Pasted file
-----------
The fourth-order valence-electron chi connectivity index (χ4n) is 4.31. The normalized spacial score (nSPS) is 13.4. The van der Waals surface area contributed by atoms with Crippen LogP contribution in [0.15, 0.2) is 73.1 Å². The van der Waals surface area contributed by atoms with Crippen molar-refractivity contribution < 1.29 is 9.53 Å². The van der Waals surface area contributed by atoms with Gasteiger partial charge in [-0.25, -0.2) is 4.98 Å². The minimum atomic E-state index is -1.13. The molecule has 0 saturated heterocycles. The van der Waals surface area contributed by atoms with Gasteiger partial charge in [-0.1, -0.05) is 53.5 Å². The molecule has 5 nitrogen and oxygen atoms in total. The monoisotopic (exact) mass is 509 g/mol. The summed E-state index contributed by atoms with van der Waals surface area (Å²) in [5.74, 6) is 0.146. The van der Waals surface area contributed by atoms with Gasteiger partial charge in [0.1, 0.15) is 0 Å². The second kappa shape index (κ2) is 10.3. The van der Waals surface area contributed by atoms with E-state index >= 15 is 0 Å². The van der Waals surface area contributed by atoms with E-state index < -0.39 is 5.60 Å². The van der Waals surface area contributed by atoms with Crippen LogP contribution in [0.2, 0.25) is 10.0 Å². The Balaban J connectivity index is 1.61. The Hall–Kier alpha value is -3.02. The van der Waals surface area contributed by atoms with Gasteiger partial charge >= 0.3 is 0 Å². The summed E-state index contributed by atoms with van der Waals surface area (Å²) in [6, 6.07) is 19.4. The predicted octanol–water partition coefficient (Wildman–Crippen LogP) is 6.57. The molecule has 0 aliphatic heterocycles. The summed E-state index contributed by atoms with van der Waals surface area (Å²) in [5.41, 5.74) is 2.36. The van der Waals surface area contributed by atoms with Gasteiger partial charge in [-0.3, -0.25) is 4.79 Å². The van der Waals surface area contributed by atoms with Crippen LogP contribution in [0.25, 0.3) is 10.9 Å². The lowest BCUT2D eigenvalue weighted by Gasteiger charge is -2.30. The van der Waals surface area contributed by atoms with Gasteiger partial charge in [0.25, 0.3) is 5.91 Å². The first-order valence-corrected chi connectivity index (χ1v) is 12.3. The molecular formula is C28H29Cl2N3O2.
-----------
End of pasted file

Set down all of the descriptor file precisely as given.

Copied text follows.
The fourth-order valence-electron chi connectivity index (χ4n) is 4.31. The normalized spacial score (nSPS) is 13.4. The van der Waals surface area contributed by atoms with Crippen LogP contribution in [0.15, 0.2) is 73.1 Å². The van der Waals surface area contributed by atoms with Crippen molar-refractivity contribution < 1.29 is 9.53 Å². The van der Waals surface area contributed by atoms with Gasteiger partial charge in [-0.25, -0.2) is 4.98 Å². The minimum atomic E-state index is -1.13. The molecule has 0 saturated heterocycles. The van der Waals surface area contributed by atoms with Gasteiger partial charge in [-0.1, -0.05) is 53.5 Å². The molecule has 5 nitrogen and oxygen atoms in total. The monoisotopic (exact) mass is 509 g/mol. The summed E-state index contributed by atoms with van der Waals surface area (Å²) in [5.74, 6) is 0.146. The van der Waals surface area contributed by atoms with Gasteiger partial charge in [0.1, 0.15) is 0 Å². The second kappa shape index (κ2) is 10.3. The van der Waals surface area contributed by atoms with E-state index >= 15 is 0 Å². The van der Waals surface area contributed by atoms with E-state index < -0.39 is 5.60 Å². The van der Waals surface area contributed by atoms with Crippen LogP contribution in [0.2, 0.25) is 10.0 Å². The Balaban J connectivity index is 1.61. The Hall–Kier alpha value is -3.02. The van der Waals surface area contributed by atoms with Gasteiger partial charge >= 0.3 is 0 Å². The summed E-state index contributed by atoms with van der Waals surface area (Å²) in [6, 6.07) is 19.4. The predicted octanol–water partition coefficient (Wildman–Crippen LogP) is 6.57. The molecule has 0 aliphatic heterocycles. The summed E-state index contributed by atoms with van der Waals surface area (Å²) in [5.41, 5.74) is 2.36. The van der Waals surface area contributed by atoms with Gasteiger partial charge in [-0.3, -0.25) is 4.79 Å². The van der Waals surface area contributed by atoms with Crippen LogP contribution in [0.25, 0.3) is 10.9 Å². The lowest BCUT2D eigenvalue weighted by Gasteiger charge is -2.30. The van der Waals surface area contributed by atoms with Gasteiger partial charge in [0.25, 0.3) is 5.91 Å². The first-order valence-corrected chi connectivity index (χ1v) is 12.3. The molecular formula is C28H29Cl2N3O2.